Flat wire, often referred to as ribbon wire, is commonly used in devices designed to reduce catheter profiles or increase available lumen size. Typical applications include safety wires in a catheter guidewire, helical coils in a catheter guidewire and braiding wire. Fort Wayne Metals uses two manufacturing techniques to yield different types of radius edged flat wire: rolled flat wire and drawn flat wire (see illustrations).
Flat Wire Comparisons
Both products exhibit a smooth bright surface finish and tight size tolerances. However, each has its advantages. Rolled flat wire has a larger cast, less camber (see Straightness), less stress induced in the wire and a lower cost versus drawn
flat wire as the width/thickness ratio increases. While drawn flat wire has the advantage of improved size tolerances (see Standard Tolerances), it’s often specified for applications requiring more consistent and tighter dimensions.
The maximum available width for both types of flat wire depends on the thickness and the alloy. The maximum width/ thickness ratio of rolled flat wire is approximately ten to one, alloy allowing. Rolled flat wire is available as thin as .0003". Drawn flat wire is available as thin as .0015". Standard tolerances for each wire type are described below. Depending on width, thickness, alloy and width/thickness ratio, both drawn flat wire and rolled flat wire may be offered.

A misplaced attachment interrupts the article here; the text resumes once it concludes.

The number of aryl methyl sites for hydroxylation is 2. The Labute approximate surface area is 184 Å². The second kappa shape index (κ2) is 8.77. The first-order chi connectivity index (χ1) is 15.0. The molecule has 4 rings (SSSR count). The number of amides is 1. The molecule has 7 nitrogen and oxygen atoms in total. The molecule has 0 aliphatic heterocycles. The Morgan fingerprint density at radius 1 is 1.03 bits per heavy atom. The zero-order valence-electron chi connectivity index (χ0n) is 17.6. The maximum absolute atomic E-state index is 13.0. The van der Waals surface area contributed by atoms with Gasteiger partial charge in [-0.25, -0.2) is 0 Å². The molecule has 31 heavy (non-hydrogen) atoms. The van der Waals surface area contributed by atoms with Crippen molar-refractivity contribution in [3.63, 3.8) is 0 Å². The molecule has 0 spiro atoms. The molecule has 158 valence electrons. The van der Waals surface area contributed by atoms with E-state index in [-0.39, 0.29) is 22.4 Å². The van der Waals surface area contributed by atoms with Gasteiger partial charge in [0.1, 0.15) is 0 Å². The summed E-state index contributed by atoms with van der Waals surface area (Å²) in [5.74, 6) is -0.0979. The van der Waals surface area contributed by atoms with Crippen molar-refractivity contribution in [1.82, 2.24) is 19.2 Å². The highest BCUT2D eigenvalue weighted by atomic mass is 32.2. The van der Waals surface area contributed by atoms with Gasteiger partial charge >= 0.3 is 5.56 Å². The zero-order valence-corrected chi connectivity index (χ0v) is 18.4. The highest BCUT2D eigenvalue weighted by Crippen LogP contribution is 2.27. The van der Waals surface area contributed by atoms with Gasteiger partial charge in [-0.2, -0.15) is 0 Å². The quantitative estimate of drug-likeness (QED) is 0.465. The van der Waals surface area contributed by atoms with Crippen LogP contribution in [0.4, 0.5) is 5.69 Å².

The tensile strength of flat wire is determined by manufacturing techniques. Tensile strength ranges from annealed to spring temper in most alloys. The maximum
tensile strength is a function of both the alloy itself and other requirements of the specified wire, such as cast.
Cross-Sectional Area Calculation
When determining tensile strength, it’s necessary to properly calculate the cross-sectional area using the flat wire conversion factors (see chart on the back of this insert). Because both rolled and drawn flat wire have full radius edges (see illustration), necessary adjustments to remove the corners of the rectangle from the area calculation must be determined. Accurate calculation is vital because minute
differences in cross-sectional area can make significant differences in tensile strength.
Flat Wire Conversion Factors
The first column is width divided by thickness.
The factor is to be used to calculate cross-sectional area
(e.g. 0.010" ÷ 0.003" =3.3; look up 3.3 to get 0.984; 0.003" x 0.010" x 0.984 = 0.0000295; this is the cross-sectional area).
Secondary Cleaning Capabilities
Fort Wayne Metals uses various techniques to improve the surface cleanliness of flat wire. These include heat cleaning, solvent wipes and hot alkaline or ultrasonic-cleaning, used on their own or in various combinations.
Straightness: Cast and Camber
If straightness is critical to the flat wire application, then a minimum cast and/or maximum camber may be specified. Cast is measured by cutting a three foot piece off the spool and laying it on its edge on a flat surface so it forms a circle or an arc. The size of the circle or arc is the cast. To determine camber, a short length of flat wire is cut. Next it is placed on its width rather than its edge. Then, by holding the wire in the middle against a straight line, the distance that the free ends extend from the line is measured as camber.